‘That’s interesting,’ said Gandalf. ‘Well, what did you think of it all?’
‘If you mean, inventing all that about a "present", well, I thought the true story much more likely, and I couldn’t see the point of altering it at all. It was very unlike Bilbo to do so, anyway; and I thought it rather odd.’


Moreover, The Hobbit as published is purportedly Bilbo's memoir, the first part of The Red Book. As Gandalf is quoted as saying in "The Quest of Erebor," "But you know how things went, at any rate as Bilbo saw them. The story would sound rather different, if I had written it." He was talking specifically about how fatuous the Dwarves found Bilbo, and how angry they were at Gandalf for springing this ridiculous Hobbit on them, but I believe that he equally could have been talking about the negative effect that using the Ring would have had on Bilbo. Not, of course, nearly as strong of an effect as it later had on Frodo as Sauron regained his strength, and Frodo approached Mordor, but I don't buy that it would not have had any effect on him at all, even though in his own version of the story, he understandably does not report it having any.

Which brings us to the films (remember the films? this is after all the forum dedicated to the films). In An Unexpected Journey, we saw some signs of the filmmakers ramping up the emphasis on the Ring, primarily with the heavy handed view of the Ring leaving Gollum, and the (fairly ridiculous) reprising of the scene in which the Ring drops onto Bilbo's finger, mimicking the scene in which the same thing happened to Frodo in Bree, in the FOTR film. They also showed a version of the "Ring World" but as Jackson acknowledged in the commentary, it was a less intense and less threatening version of the Ring World, as befitting the lesser threat that The Ring and its Master represent at this point. And there is also the scene in the extended edition in which Bilbo sees the Ring on Sauron's hand in the mural at Rivendell.

Now we have a number of reports about DoS which suggest that a large part of the characterization of Bilbo is related to the pull that the Ring exerts on him. In a straight adaptation of The Hobbit, this would obviously be inappropriate, but in the type of adaptation that the filmmakers are doing, which attempts to place the story more firmly in the same world of LOTR, it is more apt. We saw in the first film that Bilbo's "arc" in which he goes from the fairly inept Hobbit to someone that Dwarves rely on is compressed into a shorter timeline, and has largely already been accomplished. In this film, it sounds like the emphasis with regard to his characterization is more about the Ring. A lot of people find this worrisome, and I can understand why, but I see a couple of reasons why it could be very effective. First of all, some of the most moving parts of the LOTR films was the effect that the Ring had on Frodo, particularly in Mordor. I think in the hands of Martin Freeman (who I consider a much superior actor than Elijah Wood) and with a more subtle narrative (since the Ring effect can mot be nearly as severe), it could really be compelling. Plus, I can see it providing an interesting counterpoint to the developing dragon sickness in Thorin, as portrayed by the also-excellent Richard Armitage. And, as I have tried to point out in this post, such an idea seems like the natural progression in the continuing journey of The One Ring in The Hobbit.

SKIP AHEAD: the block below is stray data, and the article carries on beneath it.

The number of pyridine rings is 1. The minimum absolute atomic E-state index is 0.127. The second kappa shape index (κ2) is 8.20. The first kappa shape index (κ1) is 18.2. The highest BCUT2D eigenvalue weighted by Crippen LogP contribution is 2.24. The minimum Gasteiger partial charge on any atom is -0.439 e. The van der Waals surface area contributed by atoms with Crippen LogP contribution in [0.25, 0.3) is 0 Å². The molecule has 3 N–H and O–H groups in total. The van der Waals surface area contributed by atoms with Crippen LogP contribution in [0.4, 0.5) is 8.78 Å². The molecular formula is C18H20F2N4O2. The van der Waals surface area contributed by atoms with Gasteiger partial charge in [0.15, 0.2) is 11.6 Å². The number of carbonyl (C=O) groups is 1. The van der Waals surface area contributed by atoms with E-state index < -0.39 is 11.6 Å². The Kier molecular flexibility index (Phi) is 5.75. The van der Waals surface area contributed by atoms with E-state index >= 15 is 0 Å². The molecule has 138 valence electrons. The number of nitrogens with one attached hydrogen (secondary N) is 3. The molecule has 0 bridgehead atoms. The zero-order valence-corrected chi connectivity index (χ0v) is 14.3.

Obviously, I reserve judgment until I see the film, but I am hopeful that this will provide a compelling storyline in this film.

What say you?

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Last edited by Voronwë the Faithful on Sat Dec 14, 2013 1:55 am, edited 1 time in total.

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PostPosted: Mon Dec 09, 2013 3:16 am 
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Great post V!
Have you read some of the spoiler reviews as to how the scene plays? It doesn't sound exactly subtle but I will judge that myself on seeing it.

I think showing the Ring's effect on Bilbo (although to a lesser effect than what was on Frodo) is keeping with the continuity. I always read the book as a story from Bilbo's POV and it seems natural for him to not think of the Ring anything more than a magic trinket.

Moreover, the Necromancer was very vague in the book. The first time I read it (after LotR) I had no idea it was Sauron. But since the film is
the story of what really happened rather than what really happened according to Bilbo, it fits. Seeing that Bilbo lied to Gandalf about the